As I write this, I sit on a white wicker bench in a gazebo built over a saltwater marsh. Egrets, herons, and sanderlings are searching for their lunch in the low tide. Other birds perch atop pilings nearby, basking in the sunshine as they survey their surroundings.
I’m on Edisto Island, South Carolina, and it feels like a different world than home. Last evening I peered down from the gazebo and saw a stingray lying on the mud just below the water’s surface. Today I’m secretly hoping to see an alligator—from a safe distance, of course.
Several years ago Gene and I decided to do something special for our 35th wedding anniversary (it’s February 20). When the opportunity came to make this trip, we decided to go for it. Besides, we hadn’t taken an honest-to-goodness vacation in who-knows-how–long, and we were very ready for a rest.
While here we’ve unplugged from the internet as much as possible, done a bit of sightseeing, watched the sun rise over the Atlantic Ocean, gazed in awe at the sunsets, and ridden bike along palm-shaded trails. We’ve attended several exercise classes instructed by my good friend Vicki Heath. We visited the Baptist church where her husband Rob pastors, and we cooked supper for them one evening. But most of all, we’ve rested and enjoyed quiet. unrushed time in the Word, in prayer, and in the beautiful outdoors. We’ve cared for our souls.
Soul care is essential in the midst of all our travel and ministry responsibilities. Without it, we can so easily fall prey to wrong thinking—that the weight of the world sits on our shoulders, that no one really understands what our lives are like, and that what we do doesn’t really make a difference anyway. But nurturing our souls keeps us strong and our focus right.
Soul care is important not just for me and Gene. It’s vital for you too, no matter your age or occupation or life season. When the soul is strong, one’s mental and emotional capacity is healthy too. Problems don’t loom so large. We’re less likely to lash out at others when things don’t turn out as we hope. We’re better able to process information needed to make good decisions. We’re able to pour out from a full vessel rather than trying in vain to pour from one that’s empty.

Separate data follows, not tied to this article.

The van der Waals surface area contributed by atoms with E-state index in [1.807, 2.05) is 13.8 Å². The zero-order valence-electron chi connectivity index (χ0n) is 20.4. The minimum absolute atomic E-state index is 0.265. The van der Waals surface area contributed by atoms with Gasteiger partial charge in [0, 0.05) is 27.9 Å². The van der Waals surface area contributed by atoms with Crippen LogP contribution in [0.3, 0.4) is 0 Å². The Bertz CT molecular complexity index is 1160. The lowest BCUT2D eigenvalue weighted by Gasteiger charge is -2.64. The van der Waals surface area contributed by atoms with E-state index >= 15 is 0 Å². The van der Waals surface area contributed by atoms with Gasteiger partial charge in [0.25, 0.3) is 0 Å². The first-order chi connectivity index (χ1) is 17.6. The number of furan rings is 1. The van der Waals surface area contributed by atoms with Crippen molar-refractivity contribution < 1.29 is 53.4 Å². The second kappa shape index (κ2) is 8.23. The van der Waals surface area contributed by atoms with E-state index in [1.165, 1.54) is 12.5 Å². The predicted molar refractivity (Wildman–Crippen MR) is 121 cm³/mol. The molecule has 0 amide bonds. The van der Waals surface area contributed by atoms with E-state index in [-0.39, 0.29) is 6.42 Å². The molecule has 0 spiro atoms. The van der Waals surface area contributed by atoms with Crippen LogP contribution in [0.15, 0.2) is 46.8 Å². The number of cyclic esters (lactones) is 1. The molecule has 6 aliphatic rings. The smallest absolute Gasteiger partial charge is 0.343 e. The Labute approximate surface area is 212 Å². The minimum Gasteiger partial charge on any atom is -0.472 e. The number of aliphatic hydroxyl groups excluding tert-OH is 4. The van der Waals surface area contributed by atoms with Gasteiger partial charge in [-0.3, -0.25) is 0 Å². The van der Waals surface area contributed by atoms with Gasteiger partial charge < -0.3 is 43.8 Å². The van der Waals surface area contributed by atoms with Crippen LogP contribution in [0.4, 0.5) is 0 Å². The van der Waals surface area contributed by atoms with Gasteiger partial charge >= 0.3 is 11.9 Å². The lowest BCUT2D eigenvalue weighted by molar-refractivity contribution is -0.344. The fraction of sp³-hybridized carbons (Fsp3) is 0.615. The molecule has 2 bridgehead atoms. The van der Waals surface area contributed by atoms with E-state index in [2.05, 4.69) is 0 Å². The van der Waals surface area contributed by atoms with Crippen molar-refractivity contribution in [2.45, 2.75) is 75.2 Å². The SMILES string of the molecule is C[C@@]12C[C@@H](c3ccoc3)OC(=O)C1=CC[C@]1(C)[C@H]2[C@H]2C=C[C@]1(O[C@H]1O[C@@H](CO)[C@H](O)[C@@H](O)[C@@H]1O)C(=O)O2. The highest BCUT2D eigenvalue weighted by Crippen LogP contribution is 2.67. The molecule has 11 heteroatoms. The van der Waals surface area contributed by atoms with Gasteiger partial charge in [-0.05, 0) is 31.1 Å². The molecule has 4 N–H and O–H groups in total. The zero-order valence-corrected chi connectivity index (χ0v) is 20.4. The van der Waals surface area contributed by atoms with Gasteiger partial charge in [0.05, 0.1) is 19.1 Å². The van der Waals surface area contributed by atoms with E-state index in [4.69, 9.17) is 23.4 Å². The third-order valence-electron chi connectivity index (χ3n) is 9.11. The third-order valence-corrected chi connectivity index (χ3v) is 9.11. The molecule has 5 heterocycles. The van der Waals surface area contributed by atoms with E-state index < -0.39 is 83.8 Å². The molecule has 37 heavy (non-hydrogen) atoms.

Even Jesus recognized the value of caring for one’s soul by withdrawing from work in order to rest. “Let’s go off by ourselves to a quiet place and rest awhile,” He said to the disciples shortly after they’d dealt with John the Baptist’s death and during yet another busy stretch of giving time and energy to others (Mark 6:31).
Sometimes we feel guilty taking time for ourselves. Or we think we dare not lest the world, or at least our family, fall apart in our absence. Or we simply neglect to prioritize it because we think we’re like the Energizer Bunny. But let’s remember that even God rested. Let’s take our cues from Him and do likewise.
Maybe you’re in a life season that doesn’t allow you to retreat for a week as I’ve just done, but you could enjoy a bubble bath after the kids are asleep. Or you could read a good book at your favorite coffee shop for an hour every other week. Or you could sit on your sofa and sip your favorite tea and do nothing for a few minutes every evening. Whatever works for you, do it. And don’t feel guilty.
By the time you read this, I’ll be back home. My next flight happens in six days when I head to Edmonton to host our missions booth for three days at Missions Fest Alberta. From then until the end of April, I’ll travel nearly every weekend for speaking engagements, and I’ll attend our annual staff conference in Hungary. Thanks to this week away, I’m recharged and ready to pour from a full vessel.
Question: How do you care for your soul?
#bgbg2 #SoulCare #ChristianDevotions